Þorlákskirkja was consecrated by the Bishop of Iceland, Mr. Pétur Sigurgeirsson, on July 28, 1985. It had been 10 years since Árnessýsla donated 18,000 square meters of land for a cemetery, but around the same time (September 4, 1975) it was decided to build a church here and a building committee. kosin. The foundation of the church was consecrated and the first shoveling was done on April 28, 1979.
Þorlákskirkja (the ancient one) in Þorlákshöfn was demolished around 1770 and had stood there for at least 250 years and perhaps 450 years if a copy of Vilcninsmáldaga can be marked.
The size of the church is 302.5 m2, the attic 111.6m2, the “mortuary” under the choir 57 m2, the volume of the church is 2119 m3. The church is concrete with a wooden roof clad in lacquered roasted steel. The nave has seats for 200 people, in addition to the original 80 seats in the attic. That space was significantly reduced in 1996 when a new pipe organ built by Björgvin Tómasson was taken into use. Behind the nave is a meeting room 25 m2 in size with a sliding door to the nave. The lobby of the church is 46 m2.
To the right of it is a beauty parlor which is also a kitchen 12 m2. To the left of the lobby is a sanitary facility 23 m2 in size. To the left of the lobby is a staircase to the attic. It is made of wood and iron. The ceiling is concrete with a cork on the floor. All other floors are clad with Icelandic greywacke. The walls of the church inside are painted white. There are 11 windows on each side of the church. Handrails on the stairs, facing the attic and crying are made of profile iron designed by the architect of the house. The outside of the church is lava and painted gray. In a church nave there is indirect lighting in the chimneys and 34 light balls in the air.
The church is heated with water from a district heating system. The altarpiece of Þorlákskirkja is called “Herra bjarg þú mér” and is a masonry by Gunnstein Gíslason made in the spirit of Matt. 14:28. The altar and pulpit are made of Icelandic greystone. Designed by Jörund Pálsson, an architect working in Sigurður Helgason’s Steinsmiðja, Kópavogur. The font is from Icelandic greywacke and gabbro. Drawn and made by the same. Candlestick on the floor, Swedish folk art, made of wrought iron. A small organ is Ingimundur Guðjónsson’s living room organ. The pipe organ is eighteen voices made by Björgvin Tómasson.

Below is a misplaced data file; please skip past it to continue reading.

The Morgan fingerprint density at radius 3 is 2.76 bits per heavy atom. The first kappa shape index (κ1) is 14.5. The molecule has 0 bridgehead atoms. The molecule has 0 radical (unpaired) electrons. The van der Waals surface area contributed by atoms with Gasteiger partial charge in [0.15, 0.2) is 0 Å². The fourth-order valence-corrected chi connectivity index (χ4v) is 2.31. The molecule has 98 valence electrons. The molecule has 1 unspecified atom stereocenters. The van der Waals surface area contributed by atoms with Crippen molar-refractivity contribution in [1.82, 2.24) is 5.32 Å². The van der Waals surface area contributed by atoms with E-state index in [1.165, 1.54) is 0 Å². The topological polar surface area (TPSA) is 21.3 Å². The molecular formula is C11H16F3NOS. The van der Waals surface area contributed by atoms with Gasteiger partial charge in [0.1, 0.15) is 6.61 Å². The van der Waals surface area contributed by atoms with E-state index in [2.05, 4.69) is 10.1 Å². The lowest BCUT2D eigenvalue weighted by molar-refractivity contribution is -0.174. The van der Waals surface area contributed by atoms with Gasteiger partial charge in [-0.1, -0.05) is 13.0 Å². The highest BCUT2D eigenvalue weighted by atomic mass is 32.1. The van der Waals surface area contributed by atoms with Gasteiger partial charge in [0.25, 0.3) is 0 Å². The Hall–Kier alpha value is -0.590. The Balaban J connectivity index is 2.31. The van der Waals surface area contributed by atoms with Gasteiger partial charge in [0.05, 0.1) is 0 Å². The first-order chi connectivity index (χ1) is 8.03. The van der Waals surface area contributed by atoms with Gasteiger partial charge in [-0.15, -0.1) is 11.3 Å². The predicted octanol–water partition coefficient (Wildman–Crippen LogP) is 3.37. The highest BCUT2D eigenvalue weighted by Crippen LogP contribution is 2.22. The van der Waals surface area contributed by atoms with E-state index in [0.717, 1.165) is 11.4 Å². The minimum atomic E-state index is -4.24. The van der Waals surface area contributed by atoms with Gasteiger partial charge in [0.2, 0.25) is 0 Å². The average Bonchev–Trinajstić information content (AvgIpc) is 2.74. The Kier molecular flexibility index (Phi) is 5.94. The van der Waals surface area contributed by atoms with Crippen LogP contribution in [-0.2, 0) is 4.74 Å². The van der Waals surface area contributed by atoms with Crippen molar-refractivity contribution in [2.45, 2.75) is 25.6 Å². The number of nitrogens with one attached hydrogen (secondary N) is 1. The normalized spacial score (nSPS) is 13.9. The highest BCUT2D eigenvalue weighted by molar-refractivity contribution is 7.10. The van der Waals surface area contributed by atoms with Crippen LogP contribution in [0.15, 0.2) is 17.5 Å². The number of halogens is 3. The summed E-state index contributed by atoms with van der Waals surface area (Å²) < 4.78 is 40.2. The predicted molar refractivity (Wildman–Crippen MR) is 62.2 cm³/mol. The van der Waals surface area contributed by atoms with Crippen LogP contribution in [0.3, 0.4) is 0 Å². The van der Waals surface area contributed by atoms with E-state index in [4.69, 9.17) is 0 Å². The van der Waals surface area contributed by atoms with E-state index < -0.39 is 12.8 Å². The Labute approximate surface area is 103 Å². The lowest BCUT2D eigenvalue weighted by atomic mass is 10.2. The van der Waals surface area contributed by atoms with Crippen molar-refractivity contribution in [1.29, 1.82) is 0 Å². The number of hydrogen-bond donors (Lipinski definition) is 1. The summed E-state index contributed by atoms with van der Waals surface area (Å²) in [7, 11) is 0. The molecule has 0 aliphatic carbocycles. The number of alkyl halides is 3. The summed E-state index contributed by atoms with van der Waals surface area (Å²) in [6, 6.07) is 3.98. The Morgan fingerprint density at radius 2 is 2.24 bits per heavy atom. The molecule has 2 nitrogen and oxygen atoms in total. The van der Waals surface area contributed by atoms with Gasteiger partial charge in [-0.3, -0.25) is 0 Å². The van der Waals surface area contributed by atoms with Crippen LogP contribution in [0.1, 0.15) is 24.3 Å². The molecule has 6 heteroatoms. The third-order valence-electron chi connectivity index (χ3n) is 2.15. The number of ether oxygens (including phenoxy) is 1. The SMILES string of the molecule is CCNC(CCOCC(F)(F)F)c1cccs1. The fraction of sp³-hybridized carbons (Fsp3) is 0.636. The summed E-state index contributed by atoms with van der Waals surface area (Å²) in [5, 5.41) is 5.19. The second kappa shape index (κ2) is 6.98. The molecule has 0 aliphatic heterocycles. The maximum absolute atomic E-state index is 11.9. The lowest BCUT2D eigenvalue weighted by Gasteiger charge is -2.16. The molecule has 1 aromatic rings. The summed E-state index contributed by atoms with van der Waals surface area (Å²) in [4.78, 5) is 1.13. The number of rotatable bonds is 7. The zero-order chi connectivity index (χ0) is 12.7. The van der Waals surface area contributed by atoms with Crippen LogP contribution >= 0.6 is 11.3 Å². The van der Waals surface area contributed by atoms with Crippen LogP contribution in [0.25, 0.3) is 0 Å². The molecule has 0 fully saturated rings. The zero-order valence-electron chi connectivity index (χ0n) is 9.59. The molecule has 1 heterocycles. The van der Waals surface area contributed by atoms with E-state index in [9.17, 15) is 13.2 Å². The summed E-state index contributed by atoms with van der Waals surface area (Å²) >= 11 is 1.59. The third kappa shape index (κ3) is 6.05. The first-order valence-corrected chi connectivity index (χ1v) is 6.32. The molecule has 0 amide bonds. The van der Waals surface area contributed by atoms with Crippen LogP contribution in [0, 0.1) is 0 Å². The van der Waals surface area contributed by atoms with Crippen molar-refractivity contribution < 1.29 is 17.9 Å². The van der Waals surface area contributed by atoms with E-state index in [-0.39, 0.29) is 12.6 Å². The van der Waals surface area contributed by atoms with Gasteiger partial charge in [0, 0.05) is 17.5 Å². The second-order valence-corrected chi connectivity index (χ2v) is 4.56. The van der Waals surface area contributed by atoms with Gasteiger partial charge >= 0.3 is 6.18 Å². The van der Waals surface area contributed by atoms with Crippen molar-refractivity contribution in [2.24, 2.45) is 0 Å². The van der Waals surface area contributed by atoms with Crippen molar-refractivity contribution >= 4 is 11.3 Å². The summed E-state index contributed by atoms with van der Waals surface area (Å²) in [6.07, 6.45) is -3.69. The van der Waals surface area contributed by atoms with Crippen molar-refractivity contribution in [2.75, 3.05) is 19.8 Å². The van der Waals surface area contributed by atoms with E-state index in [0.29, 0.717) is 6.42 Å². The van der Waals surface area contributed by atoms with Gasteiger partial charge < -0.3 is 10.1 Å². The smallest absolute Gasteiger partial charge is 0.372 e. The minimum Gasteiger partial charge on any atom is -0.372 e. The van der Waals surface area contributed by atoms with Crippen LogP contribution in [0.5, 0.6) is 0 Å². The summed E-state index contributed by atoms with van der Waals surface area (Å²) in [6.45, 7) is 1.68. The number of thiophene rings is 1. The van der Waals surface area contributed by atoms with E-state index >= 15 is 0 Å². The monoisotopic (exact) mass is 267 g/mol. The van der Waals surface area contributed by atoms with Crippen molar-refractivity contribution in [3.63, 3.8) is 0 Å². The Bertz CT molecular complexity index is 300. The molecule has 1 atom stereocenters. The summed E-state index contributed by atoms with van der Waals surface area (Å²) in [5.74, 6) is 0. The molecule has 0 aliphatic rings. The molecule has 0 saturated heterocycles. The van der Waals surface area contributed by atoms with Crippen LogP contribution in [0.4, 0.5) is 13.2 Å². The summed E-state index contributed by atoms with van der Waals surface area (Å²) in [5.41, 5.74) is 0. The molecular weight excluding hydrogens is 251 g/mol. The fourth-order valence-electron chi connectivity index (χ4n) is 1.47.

The architect of the church is Jörundur Pálsson. Jörundur also designed an altar, a pulpit made of Icelandic greystone and a baptismal font made of Icelandic gabbro. The altarpiece is a masonry by Gunnstein Gíslason. It is called “Lord, save me” and is based on verse 30 in the 14th chapter of the Gospel of Matthew. Drawings on the front door are by Jörund Pálsson. The carving is done by Erlendur Magnússon in Hveragerði. The symbols of the church are reminiscent of the sea.
Fish (ICHTHIS) are in a window over the inner door, on a drift for molding inside, on a chalice and a hook that is the only hand-knitted hook in the country, knitted from worsted yarn by Gunnar Markússon, headmaster and churchman.
The altarpiece is a gift from Kvenfélag Þorlákshafnar.
The front door is a gift from Útgerðarfélag Herjólfur.
The altar, pulpit and all interior doors, except sliding doors, are among the gifts from the Hlyn Sverrisson Church Building Fund.
The anchor is berthed by mb Friðrik Sigurðsson while boats here were still moored.
Sigþór Skæringsson built the cemetery
Bjarni Þórðarson built the outside of the church and the gardens between it and the cemetery.
The surroundings of the church are designed by landscape architect Hlín Sverrisdóttir
A work of art in the church’s corridor is by Ágústa Gunnarsdóttir. The artwork is called Þorlákur.
The master builder of the church was Sverrir Sigurjónsson.